Content is King, But Context is Key

This post was written for IgnitionOne - the original article can be found here

Marketers are turning increasingly to content in their digital strategy – from social media to blogs to personalized emails. “Content is King” is being shouted from the mountaintops, but woe to the marketer who doesn’t realize that while content may be king, context is key. Content without an audience, no matter how brilliant, will miss the mark every time.

I recently attended a presentation given by Joe Pulizzi, founder of Content Marketing Institute, in which he outlined key steps in developing a content-first marketing strategy. The key takeaways from that presentation can help digital marketers across verticals achieve a stronger strategy.

  1. Find the pain-point. It isn’t about selling a product, it’s about selling a solution to a problem. What pain-point is solved by the product or service you’re selling? By switching gears from features of the product to benefits of the solution, you can immediately create a stronger sense of value for the consumer and give them a real-world context that’s often missing from product-focused content.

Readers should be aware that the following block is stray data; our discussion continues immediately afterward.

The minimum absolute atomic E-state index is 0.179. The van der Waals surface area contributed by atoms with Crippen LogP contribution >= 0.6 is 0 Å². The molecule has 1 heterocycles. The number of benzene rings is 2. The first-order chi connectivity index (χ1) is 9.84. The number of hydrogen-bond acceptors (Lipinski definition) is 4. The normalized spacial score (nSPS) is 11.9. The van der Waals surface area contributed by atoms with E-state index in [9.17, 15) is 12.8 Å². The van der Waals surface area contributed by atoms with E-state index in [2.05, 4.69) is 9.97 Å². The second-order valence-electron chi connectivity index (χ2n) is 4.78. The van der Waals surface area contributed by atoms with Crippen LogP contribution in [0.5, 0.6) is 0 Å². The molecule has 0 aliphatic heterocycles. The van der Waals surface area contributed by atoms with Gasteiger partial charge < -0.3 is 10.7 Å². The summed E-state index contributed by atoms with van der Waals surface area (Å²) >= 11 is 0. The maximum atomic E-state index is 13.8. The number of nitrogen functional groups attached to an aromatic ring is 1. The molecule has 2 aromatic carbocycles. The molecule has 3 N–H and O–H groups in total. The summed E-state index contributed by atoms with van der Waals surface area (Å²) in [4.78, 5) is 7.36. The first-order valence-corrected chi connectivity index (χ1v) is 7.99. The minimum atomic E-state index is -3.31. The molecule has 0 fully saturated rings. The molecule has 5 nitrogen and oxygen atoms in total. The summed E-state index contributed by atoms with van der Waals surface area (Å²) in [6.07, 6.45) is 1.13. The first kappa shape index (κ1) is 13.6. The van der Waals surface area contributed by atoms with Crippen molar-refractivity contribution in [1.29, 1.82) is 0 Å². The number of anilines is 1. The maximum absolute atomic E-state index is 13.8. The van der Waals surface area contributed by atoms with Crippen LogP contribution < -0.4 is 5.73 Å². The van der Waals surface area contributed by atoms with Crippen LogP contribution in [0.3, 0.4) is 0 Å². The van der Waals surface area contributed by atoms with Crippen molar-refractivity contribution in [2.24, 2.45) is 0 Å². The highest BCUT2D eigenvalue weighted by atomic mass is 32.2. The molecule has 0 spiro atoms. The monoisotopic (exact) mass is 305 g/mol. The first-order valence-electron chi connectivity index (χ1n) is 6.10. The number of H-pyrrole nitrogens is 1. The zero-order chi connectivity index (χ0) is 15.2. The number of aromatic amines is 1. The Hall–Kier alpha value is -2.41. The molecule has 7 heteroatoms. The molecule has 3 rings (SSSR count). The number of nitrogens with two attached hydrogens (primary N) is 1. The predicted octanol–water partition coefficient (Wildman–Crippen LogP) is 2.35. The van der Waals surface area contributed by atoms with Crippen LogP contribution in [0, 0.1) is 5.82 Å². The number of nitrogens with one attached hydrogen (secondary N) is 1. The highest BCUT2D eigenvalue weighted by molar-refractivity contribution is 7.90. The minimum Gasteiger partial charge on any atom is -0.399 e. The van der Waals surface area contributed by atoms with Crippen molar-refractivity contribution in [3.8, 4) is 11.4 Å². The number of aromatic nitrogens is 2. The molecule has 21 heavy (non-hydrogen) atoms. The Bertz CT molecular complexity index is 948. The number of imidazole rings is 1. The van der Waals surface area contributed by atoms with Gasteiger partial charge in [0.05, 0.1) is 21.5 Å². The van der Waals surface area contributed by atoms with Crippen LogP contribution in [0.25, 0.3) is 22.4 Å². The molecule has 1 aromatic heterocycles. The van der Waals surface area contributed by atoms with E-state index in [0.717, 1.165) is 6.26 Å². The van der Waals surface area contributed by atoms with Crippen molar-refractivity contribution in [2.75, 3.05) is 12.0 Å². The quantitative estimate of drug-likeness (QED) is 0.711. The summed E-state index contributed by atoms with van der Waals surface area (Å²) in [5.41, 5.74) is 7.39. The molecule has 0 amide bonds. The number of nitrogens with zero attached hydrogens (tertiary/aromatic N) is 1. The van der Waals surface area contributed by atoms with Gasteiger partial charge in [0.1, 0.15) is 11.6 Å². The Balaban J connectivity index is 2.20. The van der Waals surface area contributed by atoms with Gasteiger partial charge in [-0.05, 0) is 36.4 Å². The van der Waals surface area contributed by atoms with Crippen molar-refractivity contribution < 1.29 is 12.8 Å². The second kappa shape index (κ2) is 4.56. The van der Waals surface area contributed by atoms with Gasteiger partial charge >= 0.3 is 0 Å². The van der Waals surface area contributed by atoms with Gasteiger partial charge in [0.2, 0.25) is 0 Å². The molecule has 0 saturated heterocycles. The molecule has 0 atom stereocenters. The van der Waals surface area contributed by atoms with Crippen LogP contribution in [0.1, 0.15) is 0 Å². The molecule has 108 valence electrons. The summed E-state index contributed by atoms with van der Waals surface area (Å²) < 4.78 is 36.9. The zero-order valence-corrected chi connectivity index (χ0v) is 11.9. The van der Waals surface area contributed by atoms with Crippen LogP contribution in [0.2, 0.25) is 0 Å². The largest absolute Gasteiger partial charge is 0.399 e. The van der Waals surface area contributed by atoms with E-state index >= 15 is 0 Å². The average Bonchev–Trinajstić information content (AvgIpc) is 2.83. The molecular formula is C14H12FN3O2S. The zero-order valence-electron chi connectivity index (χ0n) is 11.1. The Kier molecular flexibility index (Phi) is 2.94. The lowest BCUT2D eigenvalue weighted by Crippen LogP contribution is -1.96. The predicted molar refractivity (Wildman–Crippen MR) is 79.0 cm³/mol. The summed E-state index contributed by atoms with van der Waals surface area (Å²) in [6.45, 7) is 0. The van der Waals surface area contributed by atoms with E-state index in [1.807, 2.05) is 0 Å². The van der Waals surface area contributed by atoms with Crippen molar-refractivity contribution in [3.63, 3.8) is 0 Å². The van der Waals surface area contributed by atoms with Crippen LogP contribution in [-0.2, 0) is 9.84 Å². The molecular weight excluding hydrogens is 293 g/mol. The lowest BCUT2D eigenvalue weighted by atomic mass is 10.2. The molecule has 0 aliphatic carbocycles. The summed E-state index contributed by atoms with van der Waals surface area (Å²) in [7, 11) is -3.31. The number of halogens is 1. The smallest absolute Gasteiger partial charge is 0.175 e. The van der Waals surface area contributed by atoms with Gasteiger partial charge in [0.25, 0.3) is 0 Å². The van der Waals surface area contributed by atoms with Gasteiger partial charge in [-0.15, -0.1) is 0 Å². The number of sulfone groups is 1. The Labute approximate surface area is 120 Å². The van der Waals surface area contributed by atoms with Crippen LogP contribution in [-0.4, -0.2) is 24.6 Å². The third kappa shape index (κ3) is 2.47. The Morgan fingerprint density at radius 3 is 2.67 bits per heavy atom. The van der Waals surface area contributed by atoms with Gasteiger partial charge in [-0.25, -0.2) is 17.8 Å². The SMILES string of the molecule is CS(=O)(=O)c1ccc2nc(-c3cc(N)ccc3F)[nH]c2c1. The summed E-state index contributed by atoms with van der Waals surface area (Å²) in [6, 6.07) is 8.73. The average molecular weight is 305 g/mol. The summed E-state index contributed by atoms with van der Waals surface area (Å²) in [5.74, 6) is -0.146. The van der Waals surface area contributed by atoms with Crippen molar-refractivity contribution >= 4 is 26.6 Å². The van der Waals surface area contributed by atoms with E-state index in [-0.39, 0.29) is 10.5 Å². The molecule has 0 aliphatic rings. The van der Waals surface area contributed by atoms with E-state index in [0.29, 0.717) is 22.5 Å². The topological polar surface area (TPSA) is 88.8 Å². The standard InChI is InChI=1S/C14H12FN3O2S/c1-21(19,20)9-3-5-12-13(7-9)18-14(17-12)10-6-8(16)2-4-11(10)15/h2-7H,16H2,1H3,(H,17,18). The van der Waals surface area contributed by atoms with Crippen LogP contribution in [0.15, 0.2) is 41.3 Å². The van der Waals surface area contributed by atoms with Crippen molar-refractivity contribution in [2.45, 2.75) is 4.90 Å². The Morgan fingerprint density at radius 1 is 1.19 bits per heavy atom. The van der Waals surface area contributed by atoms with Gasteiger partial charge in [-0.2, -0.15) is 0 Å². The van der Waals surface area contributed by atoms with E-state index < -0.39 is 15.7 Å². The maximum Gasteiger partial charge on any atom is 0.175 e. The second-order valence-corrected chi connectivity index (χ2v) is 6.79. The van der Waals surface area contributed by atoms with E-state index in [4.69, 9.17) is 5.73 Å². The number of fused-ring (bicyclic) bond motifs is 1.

2.  Tilt your content. Being a jack of all trades in content creation often hurts more than it helps. Rather than striving to appeal to all audiences, it’s more effective to focus on one key audience segment. The more you connect with a specific group, the more your message will resonate. This is where data and engagement scoring can come into play – utilize the information you have to identify your strongest target audience, then focus on them.
  3. Place value on what you can control. While social media is easy to use and provides high visibility, marketers ultimately do not control what Facebook, Twitter or other social platforms choose to do with content once it’s been published. Social is an absolute must for digital marketers, but email lists and newsletters should be nurtured just as much, if not more, than those channels. Focus on creating high-quality, relevant content that’s delivered to qualified leads via a newsletter or other e-publication over which you have complete control. This allows you to not only ensure that a potential lead is receiving your message, but also that it appears in the appropriate context.

Ultimately, content marketing success comes from understanding that in order to extract value from your audience, you must first create value in what you offer them.

Rachel PComment